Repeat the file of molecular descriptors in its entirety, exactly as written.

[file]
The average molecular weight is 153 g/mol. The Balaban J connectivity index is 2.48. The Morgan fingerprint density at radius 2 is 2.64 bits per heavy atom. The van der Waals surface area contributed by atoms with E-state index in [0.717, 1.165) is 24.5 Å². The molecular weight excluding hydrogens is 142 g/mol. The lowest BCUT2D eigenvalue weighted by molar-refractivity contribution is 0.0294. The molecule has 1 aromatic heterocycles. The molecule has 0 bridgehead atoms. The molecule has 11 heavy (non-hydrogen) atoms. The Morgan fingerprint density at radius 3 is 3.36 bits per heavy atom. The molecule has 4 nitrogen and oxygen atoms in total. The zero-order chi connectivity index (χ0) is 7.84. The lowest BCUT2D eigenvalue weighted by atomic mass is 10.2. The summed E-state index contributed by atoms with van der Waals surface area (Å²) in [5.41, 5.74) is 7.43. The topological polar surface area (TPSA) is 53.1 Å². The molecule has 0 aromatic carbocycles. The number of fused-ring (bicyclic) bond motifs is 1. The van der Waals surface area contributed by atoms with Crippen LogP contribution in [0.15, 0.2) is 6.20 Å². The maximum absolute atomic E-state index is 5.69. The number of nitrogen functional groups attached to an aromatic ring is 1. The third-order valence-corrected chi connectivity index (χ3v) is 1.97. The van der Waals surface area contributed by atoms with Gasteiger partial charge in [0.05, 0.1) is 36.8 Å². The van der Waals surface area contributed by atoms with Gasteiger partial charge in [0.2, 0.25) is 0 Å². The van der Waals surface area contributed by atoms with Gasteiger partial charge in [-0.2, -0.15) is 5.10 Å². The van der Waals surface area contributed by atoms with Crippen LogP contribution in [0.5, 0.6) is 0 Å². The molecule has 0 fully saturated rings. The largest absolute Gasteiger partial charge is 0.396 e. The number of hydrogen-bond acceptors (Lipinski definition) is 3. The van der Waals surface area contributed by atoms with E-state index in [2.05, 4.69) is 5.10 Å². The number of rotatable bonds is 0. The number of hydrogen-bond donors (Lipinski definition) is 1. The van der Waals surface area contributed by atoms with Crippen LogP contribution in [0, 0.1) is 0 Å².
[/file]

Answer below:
The average molecular weight is 153 g/mol. The Balaban J connectivity index is 2.48. The Morgan fingerprint density at radius 2 is 2.64 bits per heavy atom. The van der Waals surface area contributed by atoms with E-state index in [0.717, 1.165) is 24.5 Å². The molecular weight excluding hydrogens is 142 g/mol. The lowest BCUT2D eigenvalue weighted by molar-refractivity contribution is 0.0294. The molecule has 1 aromatic heterocycles. The molecule has 0 bridgehead atoms. The molecule has 11 heavy (non-hydrogen) atoms. The Morgan fingerprint density at radius 3 is 3.36 bits per heavy atom. The molecule has 4 nitrogen and oxygen atoms in total. The zero-order chi connectivity index (χ0) is 7.84. The lowest BCUT2D eigenvalue weighted by atomic mass is 10.2. The summed E-state index contributed by atoms with van der Waals surface area (Å²) in [5.41, 5.74) is 7.43. The topological polar surface area (TPSA) is 53.1 Å². The molecule has 0 aromatic carbocycles. The number of fused-ring (bicyclic) bond motifs is 1. The van der Waals surface area contributed by atoms with Crippen LogP contribution in [0.15, 0.2) is 6.20 Å². The maximum absolute atomic E-state index is 5.69. The number of nitrogen functional groups attached to an aromatic ring is 1. The third-order valence-corrected chi connectivity index (χ3v) is 1.97. The van der Waals surface area contributed by atoms with Gasteiger partial charge in [0.05, 0.1) is 36.8 Å². The van der Waals surface area contributed by atoms with Gasteiger partial charge in [0.2, 0.25) is 0 Å². The van der Waals surface area contributed by atoms with Gasteiger partial charge in [-0.2, -0.15) is 5.10 Å². The van der Waals surface area contributed by atoms with Crippen LogP contribution in [0.5, 0.6) is 0 Å². The molecule has 0 fully saturated rings. The largest absolute Gasteiger partial charge is 0.396 e. The number of hydrogen-bond acceptors (Lipinski definition) is 3. The van der Waals surface area contributed by atoms with E-state index in [2.05, 4.69) is 5.10 Å². The number of rotatable bonds is 0. The number of hydrogen-bond donors (Lipinski definition) is 1. The van der Waals surface area contributed by atoms with Crippen LogP contribution in [0, 0.1) is 0 Å².